Just because yoga can be a relaxing form of exercise doesn’t mean it can’t cause injury. Here are some tips for avoiding injuries to the back, wrist, hamstrings and shoulders.
Many people have the perception that yoga is a chilled and relaxed way to unwind. This can be true – but many forms of yoga can be challenging and push you to your limits (some forms, such as Yoga Burn, can even help you lose weight). Even simpler forms involve poses that take your muscles to the end of their range of motion.
For this reason, injuries during a yoga session are common. It’s easy to accidentally stretch too far or use incorrect form – especially if you are practising on your own. This can cause muscle strains or damage to the joints.
Aside from being painful, these injuries can slow down your progress. Many injuries take weeks or months to recover from, and may even cause permanent damage.
The good news is that you can reduce the chances of getting injured by using correct form and minimising risk. So, to help you stay injury-free, here are four common injuries along with some tips for avoiding them.
1. Lower Back Problems
One of the main causes of lower back injuries in yoga is forward bends. If not done properly, these poses can lead to bulging disks, muscular problems, and could even hurt your SI joint.
The best way to prevent lower back injuries is to concentrate on doing each pose correctly. This will help improve your inner strength, balance, and stability. I always recommend taking lessons with a qualified instructor even if you plan to do most of your yoga practice at home, as it’s important to get feedback about your posture during poses that might be dangerous.
Here are a few more ways to prevent lower back injuries:
- Keep your knees slightly bent during forward bends and your back straight
- Try to slow down when doing twists and breathe deeply
- Use your abs when doing these poses to help build core strength
- If doing a pose hurts, STOP
- Don’t overdo it, understand your limitations
- Make sure you concentrate when moving between poses (such as in Dynamic Sequencing Yoga) as this is a common time to get injured
2. Wrist Injuries
Because the wrist is such a small joint, it can easily be injured. If you have carpal tunnel syndrome or tender wrists, your risk for injuries is greater than someone who doesn’t have these problems. How can you prevent risk injuries though?
Firstly, you need to make sure your fingers are spread out evenly and that your index finger and heel of your hand are pushing into the mat.
Being on your wrists is not something your body is adapted to handle. If certain moves such as downward dog, plank, and chaturanga are done incorrectly, it could cause an injury to your wrists. Take your time with these poses and work on proper alignment of your hand and wrist.
Here are some more ways to prevent wrist strains and injuries:
- Don’t cup your palms, keep them flat
- Don’t move your shoulders to far forward
- Use props if you need to. They will help take pressure off your wrists.
- Modify poses until you build up strength in your wrists
3. Shoulder and Elbow Injuries
Another common area of the body to injure is the shoulder and elbow. These injuries can be caused by repetitive strain or stress to the joints by overdoing certain poses or positions. They can also be caused by doing the chaturanga incorrectly. If you begin to have pain, modify or skip them altogether.
As with all moves, if your alignment is off, an injury can happen. Always strive to do each pose correctly. Some injuries can be prevented by pushing the heels back and reaching the chest forward while lowering your body. This will take pressure off the shoulders.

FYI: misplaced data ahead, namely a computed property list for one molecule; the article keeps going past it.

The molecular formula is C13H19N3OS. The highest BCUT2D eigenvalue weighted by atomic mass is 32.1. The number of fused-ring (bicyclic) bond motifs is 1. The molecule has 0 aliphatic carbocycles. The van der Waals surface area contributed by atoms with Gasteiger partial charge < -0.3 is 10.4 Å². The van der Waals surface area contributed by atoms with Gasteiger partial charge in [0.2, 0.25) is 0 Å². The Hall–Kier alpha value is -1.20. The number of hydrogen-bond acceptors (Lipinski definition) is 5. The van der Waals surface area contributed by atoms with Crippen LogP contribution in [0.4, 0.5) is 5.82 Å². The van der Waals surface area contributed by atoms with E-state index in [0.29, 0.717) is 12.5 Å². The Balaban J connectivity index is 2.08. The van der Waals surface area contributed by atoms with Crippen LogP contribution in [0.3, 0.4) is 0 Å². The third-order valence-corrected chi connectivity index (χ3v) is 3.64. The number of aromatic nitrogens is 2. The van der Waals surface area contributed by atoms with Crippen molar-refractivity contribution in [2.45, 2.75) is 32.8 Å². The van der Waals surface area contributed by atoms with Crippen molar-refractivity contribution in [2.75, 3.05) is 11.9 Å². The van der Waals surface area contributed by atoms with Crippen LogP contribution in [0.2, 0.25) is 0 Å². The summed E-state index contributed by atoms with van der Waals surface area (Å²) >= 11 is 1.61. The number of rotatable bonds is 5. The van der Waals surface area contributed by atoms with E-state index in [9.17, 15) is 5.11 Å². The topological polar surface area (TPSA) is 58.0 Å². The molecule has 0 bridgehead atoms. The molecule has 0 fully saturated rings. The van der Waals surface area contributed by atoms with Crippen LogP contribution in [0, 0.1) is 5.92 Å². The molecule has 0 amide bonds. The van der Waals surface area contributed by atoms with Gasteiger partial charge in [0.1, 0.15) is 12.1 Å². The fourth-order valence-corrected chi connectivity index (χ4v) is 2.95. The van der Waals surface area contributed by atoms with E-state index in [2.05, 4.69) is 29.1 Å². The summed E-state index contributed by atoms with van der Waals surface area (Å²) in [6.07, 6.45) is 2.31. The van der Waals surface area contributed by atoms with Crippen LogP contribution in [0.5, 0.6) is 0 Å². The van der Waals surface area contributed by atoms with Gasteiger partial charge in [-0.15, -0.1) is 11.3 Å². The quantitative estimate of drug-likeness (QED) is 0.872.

Here are other things you can do to prevent shoulder/elbow injuries:
- Ease up on the Vinyasa routines if your shoulders are starting to grumble and try an easier type to aid recovery
- Mix up your routine with poses that are more focused on the legs
- Don’t be afraid to to use forearm support to keep the shoulders at the correct width
If you have tight hamstrings, you are at risk for injuries during almost any physical activity. Your risk also increases if your hamstring length is compensated for by extending the back.
This doesn’t mean you should blast your hamstrings with heavy stretching. When it comes to stretching, less is sometimes more. Instead, work on gradually increasing your flexibility over several weeks.
Keep in mind that it’s easy to over-stretch the hamstrings in straight-leg poses such as forward bends. Always keep a slight bend in your knees as you bend forward and lengthen the spine. You can also use props such as blocks to bring the floor closer during standing poses.
Here are other ways to prevent hamstring injuries:
- Be aware of any pain or discomfort during any straight-leg bends
- Never force your hamstrings into a position it’s not ready for
- If you feel a sharp pain, STOP
The main thing to remember when practicing yoga is to always take your time. Learn to do the moves properly and understand your limitations – there’s no rush! To sumamrise this article:
- Leave your ego outside. Don’t try to rush into advanced poses by pushing your body before it’s ready. This is the fast road to injury and, ultimately, slower progress.
- ALWAYS warm up! Basic stretches can help prepare your body for more challenging poses.
- Give your mind a chance to warm up also. Take several deep breaths to get centered at the beginning of class. Remember to focus when transitioning between poses – not just during the poses themselves.
- Ease in to yoga. Don’t expect to do the advanced poses if you are just starting out. Start out with a beginners class and work your way up.
- Always talk to your yoga teacher or look up answers to your questions. Communication is important. If you don’t know how to modify poses or use props, be sure to ask.